I believe that you are confusing how autodiff works, in which case I highly recommend going over the autodiff paper again. In AD each variable in the expression graph is augmented with some additional information – in forward mode these are tangents and in reverse mode adjoints. Once this information has been propagated through the entire expression graph you either get components of directional derivatives in forward mode or components of the gradient in reverse mode.

The information is propagated by grabbing the inputs or outputs to a given function, multiplying by the partials of that function, and passing along the result. For example, in forward mode if we had a function with N inputs and 1 output we’d take the N tangents from the input parameters, multiply each by the corresponding partial df/dx_i, and then add those products up as the tangent of the function output which then gets passed along. In reverse mode we do the opposite, taking the adjoint from the output, multiplying it by the partials, and then passing to the inputs.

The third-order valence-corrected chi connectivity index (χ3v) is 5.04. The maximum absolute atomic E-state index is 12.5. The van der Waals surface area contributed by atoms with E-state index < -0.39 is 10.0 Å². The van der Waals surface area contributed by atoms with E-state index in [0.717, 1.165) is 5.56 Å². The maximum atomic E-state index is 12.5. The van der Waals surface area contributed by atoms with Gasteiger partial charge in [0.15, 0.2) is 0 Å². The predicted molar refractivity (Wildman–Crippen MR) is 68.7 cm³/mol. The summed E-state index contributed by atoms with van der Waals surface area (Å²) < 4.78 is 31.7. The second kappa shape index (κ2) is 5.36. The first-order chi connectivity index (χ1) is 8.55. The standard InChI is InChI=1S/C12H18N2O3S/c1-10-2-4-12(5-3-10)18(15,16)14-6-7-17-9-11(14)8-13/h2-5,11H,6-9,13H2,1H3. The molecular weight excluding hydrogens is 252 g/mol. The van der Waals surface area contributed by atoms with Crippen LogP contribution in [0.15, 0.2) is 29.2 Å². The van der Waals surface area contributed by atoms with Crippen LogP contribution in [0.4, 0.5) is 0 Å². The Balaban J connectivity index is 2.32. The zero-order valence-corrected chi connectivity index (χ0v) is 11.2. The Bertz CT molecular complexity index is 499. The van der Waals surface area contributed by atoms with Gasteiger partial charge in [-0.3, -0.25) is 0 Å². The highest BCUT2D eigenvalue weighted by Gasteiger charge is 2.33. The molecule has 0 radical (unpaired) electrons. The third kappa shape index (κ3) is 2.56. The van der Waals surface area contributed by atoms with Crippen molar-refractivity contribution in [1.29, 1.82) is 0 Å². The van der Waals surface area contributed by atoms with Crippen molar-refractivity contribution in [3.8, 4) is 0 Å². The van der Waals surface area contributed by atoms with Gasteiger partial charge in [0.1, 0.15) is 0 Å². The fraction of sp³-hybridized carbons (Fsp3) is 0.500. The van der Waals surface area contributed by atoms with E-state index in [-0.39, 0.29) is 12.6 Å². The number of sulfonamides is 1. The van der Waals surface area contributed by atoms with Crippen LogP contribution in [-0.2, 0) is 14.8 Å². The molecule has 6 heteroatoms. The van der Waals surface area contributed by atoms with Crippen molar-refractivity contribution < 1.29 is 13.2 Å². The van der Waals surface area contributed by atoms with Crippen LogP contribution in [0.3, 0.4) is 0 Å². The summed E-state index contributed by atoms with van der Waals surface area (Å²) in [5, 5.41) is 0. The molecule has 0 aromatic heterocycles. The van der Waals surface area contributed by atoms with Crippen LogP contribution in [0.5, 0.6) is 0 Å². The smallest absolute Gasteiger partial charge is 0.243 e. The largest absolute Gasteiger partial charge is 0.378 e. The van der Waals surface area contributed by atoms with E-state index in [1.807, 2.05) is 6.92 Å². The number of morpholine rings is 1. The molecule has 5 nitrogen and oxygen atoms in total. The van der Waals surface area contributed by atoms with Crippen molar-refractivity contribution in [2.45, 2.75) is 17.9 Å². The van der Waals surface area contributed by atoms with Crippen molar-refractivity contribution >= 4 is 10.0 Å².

Following this logic, for a reverse mode implementation of a root finder you’d take the adjoints of the roots, multiply them by the appropriate partials, and pass those products along to the auxiliary parameters. If there are N roots and M auxiliary parameters you’ll need N x J partials, which is exactly the number of components in the implicit Jacobian.